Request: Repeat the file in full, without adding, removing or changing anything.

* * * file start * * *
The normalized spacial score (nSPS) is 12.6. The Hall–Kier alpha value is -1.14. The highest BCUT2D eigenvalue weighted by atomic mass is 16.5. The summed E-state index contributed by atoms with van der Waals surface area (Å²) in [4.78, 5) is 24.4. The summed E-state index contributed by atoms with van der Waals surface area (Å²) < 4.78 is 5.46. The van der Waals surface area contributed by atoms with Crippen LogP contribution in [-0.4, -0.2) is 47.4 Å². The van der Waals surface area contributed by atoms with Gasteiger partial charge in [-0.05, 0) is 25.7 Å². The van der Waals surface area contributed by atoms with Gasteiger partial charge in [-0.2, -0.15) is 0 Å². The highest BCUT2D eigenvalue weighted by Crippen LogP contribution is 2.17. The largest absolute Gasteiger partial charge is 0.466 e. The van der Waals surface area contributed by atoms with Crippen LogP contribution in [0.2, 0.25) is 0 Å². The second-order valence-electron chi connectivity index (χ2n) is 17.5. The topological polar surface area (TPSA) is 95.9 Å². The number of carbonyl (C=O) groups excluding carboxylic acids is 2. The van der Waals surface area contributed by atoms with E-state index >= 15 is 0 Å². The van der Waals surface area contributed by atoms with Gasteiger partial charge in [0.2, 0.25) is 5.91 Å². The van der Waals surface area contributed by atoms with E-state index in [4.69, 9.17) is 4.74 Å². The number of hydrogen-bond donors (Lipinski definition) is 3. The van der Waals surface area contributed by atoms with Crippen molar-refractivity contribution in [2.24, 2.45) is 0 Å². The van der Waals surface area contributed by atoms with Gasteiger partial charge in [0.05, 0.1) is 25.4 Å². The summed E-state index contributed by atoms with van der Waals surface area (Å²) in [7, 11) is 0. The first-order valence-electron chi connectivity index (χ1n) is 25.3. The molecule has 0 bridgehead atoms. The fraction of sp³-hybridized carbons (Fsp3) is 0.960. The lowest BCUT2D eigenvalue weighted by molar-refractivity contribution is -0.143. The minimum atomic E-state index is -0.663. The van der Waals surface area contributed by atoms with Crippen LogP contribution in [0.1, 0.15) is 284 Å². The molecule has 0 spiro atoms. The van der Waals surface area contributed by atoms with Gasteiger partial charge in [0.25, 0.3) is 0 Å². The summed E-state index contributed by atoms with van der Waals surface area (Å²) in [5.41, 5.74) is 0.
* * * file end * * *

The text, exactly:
The normalized spacial score (nSPS) is 12.6. The Hall–Kier alpha value is -1.14. The highest BCUT2D eigenvalue weighted by atomic mass is 16.5. The summed E-state index contributed by atoms with van der Waals surface area (Å²) in [4.78, 5) is 24.4. The summed E-state index contributed by atoms with van der Waals surface area (Å²) < 4.78 is 5.46. The van der Waals surface area contributed by atoms with Crippen LogP contribution in [-0.4, -0.2) is 47.4 Å². The van der Waals surface area contributed by atoms with Gasteiger partial charge in [-0.05, 0) is 25.7 Å². The van der Waals surface area contributed by atoms with Gasteiger partial charge in [-0.2, -0.15) is 0 Å². The highest BCUT2D eigenvalue weighted by Crippen LogP contribution is 2.17. The largest absolute Gasteiger partial charge is 0.466 e. The van der Waals surface area contributed by atoms with Crippen LogP contribution in [0.2, 0.25) is 0 Å². The second-order valence-electron chi connectivity index (χ2n) is 17.5. The topological polar surface area (TPSA) is 95.9 Å². The number of carbonyl (C=O) groups excluding carboxylic acids is 2. The van der Waals surface area contributed by atoms with E-state index >= 15 is 0 Å². The van der Waals surface area contributed by atoms with Gasteiger partial charge in [0.2, 0.25) is 5.91 Å². The van der Waals surface area contributed by atoms with E-state index in [4.69, 9.17) is 4.74 Å². The number of hydrogen-bond donors (Lipinski definition) is 3. The van der Waals surface area contributed by atoms with Crippen molar-refractivity contribution in [2.24, 2.45) is 0 Å². The van der Waals surface area contributed by atoms with Gasteiger partial charge in [0.05, 0.1) is 25.4 Å². The summed E-state index contributed by atoms with van der Waals surface area (Å²) in [7, 11) is 0. The first-order valence-electron chi connectivity index (χ1n) is 25.3. The molecule has 0 bridgehead atoms. The fraction of sp³-hybridized carbons (Fsp3) is 0.960. The lowest BCUT2D eigenvalue weighted by molar-refractivity contribution is -0.143. The minimum atomic E-state index is -0.663. The van der Waals surface area contributed by atoms with Crippen LogP contribution in [0.1, 0.15) is 284 Å². The molecule has 0 spiro atoms. The van der Waals surface area contributed by atoms with Gasteiger partial charge in [0.25, 0.3) is 0 Å². The summed E-state index contributed by atoms with van der Waals surface area (Å²) in [5.41, 5.74) is 0.